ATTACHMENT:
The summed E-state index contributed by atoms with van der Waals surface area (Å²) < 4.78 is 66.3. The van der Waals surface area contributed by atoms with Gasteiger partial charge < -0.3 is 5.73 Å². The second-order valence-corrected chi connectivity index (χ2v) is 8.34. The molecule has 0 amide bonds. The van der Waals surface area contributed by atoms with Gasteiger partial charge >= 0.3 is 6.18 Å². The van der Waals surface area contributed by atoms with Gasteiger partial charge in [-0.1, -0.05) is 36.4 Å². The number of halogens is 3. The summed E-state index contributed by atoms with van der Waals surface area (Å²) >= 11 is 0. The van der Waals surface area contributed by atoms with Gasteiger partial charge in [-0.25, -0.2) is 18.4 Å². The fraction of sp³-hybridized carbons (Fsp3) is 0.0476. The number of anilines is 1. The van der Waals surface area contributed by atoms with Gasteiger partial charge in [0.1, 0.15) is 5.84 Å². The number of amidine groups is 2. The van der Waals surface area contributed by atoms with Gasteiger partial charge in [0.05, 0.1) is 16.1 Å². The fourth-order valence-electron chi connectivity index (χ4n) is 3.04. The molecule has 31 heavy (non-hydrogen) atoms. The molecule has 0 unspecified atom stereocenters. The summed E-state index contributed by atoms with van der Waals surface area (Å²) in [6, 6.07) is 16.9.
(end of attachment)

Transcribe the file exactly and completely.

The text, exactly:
The summed E-state index contributed by atoms with van der Waals surface area (Å²) < 4.78 is 66.3. The van der Waals surface area contributed by atoms with Gasteiger partial charge < -0.3 is 5.73 Å². The second-order valence-corrected chi connectivity index (χ2v) is 8.34. The molecule has 0 amide bonds. The van der Waals surface area contributed by atoms with Gasteiger partial charge >= 0.3 is 6.18 Å². The van der Waals surface area contributed by atoms with Gasteiger partial charge in [-0.1, -0.05) is 36.4 Å². The number of halogens is 3. The summed E-state index contributed by atoms with van der Waals surface area (Å²) >= 11 is 0. The van der Waals surface area contributed by atoms with Gasteiger partial charge in [-0.25, -0.2) is 18.4 Å². The fraction of sp³-hybridized carbons (Fsp3) is 0.0476. The number of anilines is 1. The van der Waals surface area contributed by atoms with Gasteiger partial charge in [0.1, 0.15) is 5.84 Å². The number of amidine groups is 2. The van der Waals surface area contributed by atoms with Gasteiger partial charge in [0.05, 0.1) is 16.1 Å². The fourth-order valence-electron chi connectivity index (χ4n) is 3.04. The molecule has 31 heavy (non-hydrogen) atoms. The molecule has 0 unspecified atom stereocenters. The summed E-state index contributed by atoms with van der Waals surface area (Å²) in [6, 6.07) is 16.9.